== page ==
Knight Frank, YouTube
Knight Frank, YouTube

Live Out Your James Bond Dreams on an $85 Million Private Island in the Bahamas

Knight Frank, YouTube
Knight Frank, YouTube

If you’ve got $85 million to spare, you don’t need to book a vacation to the Bahamas—just buy an island there. A private island called Little Pipe Cay is currently up for sale, as Travel + Leisure alerted us, and it’s a doozy.

Located 270 miles southeast of Miami, it comes complete with five different fully furnished houses with ocean views and private beaches. There are a total of nine bedrooms and nine bathrooms across each, and a village for operations staff to live in.

You can see the incredible aerial view in this flyover promo video from the real estate agency, Knight Frank.

For sea-loving types, there is a barn that is stocked with unspecified “boats and water sports equipment,” according to the listing, and “a number of suitable surrounding locations to moor a super yacht.” (Which is good, because the only way to get to the island other than by boat is by sea plane.) If the crystal-clear ocean doesn’t tempt you, it also has a swimming pool and spa.

The Exumas, an archipelago that contains 365 cays (low, sandy islands), according to the Bahamas Ministry of Tourism, is "a playground for the rich and famous, boasting numerous private homes, luxury resorts and beachside condos.” Locations in the archipelago have served as film sets for Pirates of the Caribbean movies, James Bond films, and an episode of The Bachelor.

Peruse the listing for yourself from Knight Frank, and prepare to feel some real estate envy.

An aerial view of a mansion on the beach on a private island

A view of the ocean from a covered porch

A swimming pool near the ocean

An aerial view of a beach with a sea plane parked offshore

[h/t Travel + Leisure]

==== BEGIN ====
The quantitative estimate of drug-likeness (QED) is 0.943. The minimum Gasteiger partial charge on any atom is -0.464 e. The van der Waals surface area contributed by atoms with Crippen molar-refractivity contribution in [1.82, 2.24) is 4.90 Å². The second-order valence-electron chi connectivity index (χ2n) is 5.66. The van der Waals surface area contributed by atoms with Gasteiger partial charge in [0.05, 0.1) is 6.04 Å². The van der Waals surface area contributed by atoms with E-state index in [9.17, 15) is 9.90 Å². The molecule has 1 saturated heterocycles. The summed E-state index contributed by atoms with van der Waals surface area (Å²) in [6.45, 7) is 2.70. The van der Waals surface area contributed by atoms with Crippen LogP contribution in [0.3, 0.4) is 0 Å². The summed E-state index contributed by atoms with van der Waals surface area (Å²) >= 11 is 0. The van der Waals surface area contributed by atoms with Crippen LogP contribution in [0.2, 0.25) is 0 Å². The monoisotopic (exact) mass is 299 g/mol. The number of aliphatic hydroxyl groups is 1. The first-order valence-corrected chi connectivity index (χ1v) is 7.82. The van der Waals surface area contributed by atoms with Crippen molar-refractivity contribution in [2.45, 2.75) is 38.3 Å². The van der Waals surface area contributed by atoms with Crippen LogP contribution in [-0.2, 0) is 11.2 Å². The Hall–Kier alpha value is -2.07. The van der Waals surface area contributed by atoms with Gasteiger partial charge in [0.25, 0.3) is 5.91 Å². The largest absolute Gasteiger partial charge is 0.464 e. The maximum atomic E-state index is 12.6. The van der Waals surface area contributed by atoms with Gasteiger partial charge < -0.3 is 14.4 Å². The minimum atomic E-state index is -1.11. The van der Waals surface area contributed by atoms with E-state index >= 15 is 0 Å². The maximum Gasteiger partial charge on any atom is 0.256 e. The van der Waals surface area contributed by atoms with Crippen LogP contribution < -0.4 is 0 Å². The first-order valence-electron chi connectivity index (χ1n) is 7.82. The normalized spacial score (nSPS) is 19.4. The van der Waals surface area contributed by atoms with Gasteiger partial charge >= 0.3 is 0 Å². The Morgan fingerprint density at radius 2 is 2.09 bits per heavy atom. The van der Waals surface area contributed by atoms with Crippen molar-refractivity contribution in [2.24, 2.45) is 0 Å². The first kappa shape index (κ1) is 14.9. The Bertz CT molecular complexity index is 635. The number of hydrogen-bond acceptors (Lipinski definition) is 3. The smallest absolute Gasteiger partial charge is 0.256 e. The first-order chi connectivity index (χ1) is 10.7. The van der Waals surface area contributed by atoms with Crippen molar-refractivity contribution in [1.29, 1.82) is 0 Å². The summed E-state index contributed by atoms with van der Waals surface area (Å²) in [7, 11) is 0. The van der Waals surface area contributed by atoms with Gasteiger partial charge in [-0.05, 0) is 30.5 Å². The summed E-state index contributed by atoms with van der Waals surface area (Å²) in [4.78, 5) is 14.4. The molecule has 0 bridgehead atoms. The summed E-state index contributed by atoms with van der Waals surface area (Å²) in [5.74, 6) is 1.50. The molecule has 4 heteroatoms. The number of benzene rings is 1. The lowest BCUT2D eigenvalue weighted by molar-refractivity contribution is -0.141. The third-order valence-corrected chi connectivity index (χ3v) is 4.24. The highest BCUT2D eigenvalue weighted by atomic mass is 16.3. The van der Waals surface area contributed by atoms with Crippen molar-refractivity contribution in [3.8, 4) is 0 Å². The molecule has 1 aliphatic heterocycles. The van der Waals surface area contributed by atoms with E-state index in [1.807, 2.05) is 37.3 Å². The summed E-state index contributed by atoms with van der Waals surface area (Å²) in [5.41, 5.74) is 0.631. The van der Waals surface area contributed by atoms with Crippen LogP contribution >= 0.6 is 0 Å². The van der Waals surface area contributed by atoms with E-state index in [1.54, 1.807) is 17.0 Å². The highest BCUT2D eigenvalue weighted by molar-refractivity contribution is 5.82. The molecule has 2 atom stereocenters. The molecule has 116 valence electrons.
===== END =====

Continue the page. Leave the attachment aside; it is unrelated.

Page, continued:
All images courtesy Knight Frank

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What Happens When You Flush an Airplane Toilet?
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iStock

For millions of people, summer means an opportunity to hop on a plane and experience new and exciting sights, cultures, and food. It also means getting packed into a giant commercial aircraft and then wondering if you can make it to your next layover without submitting to the anxiety of using the onboard bathroom.

Roughly the size of an apartment pantry, these narrow facilities barely accommodate your outstretched knees; turbulence can make expelling waste a harrowing nightmare. Once you’ve successfully managed to complete the task and flush, what happens next?

Unlike our home toilets, planes can’t rely on water tanks to create passive suction to draw waste from the bowl. In addition to the expense of hauling hundreds of gallons of water, it’s impractical to leave standing water in an environment that shakes its contents like a snow globe. Originally, planes used an electronic pump system that moved waste along with a deodorizing liquid called Anotec. That method worked, but carrying the Anotec was undesirable for the same reasons as storing water: It raised fuel costs and added weight to the aircraft that could have been allocated for passengers. (Not surprisingly, airlines prefer to transport paying customers over blobs of poop.)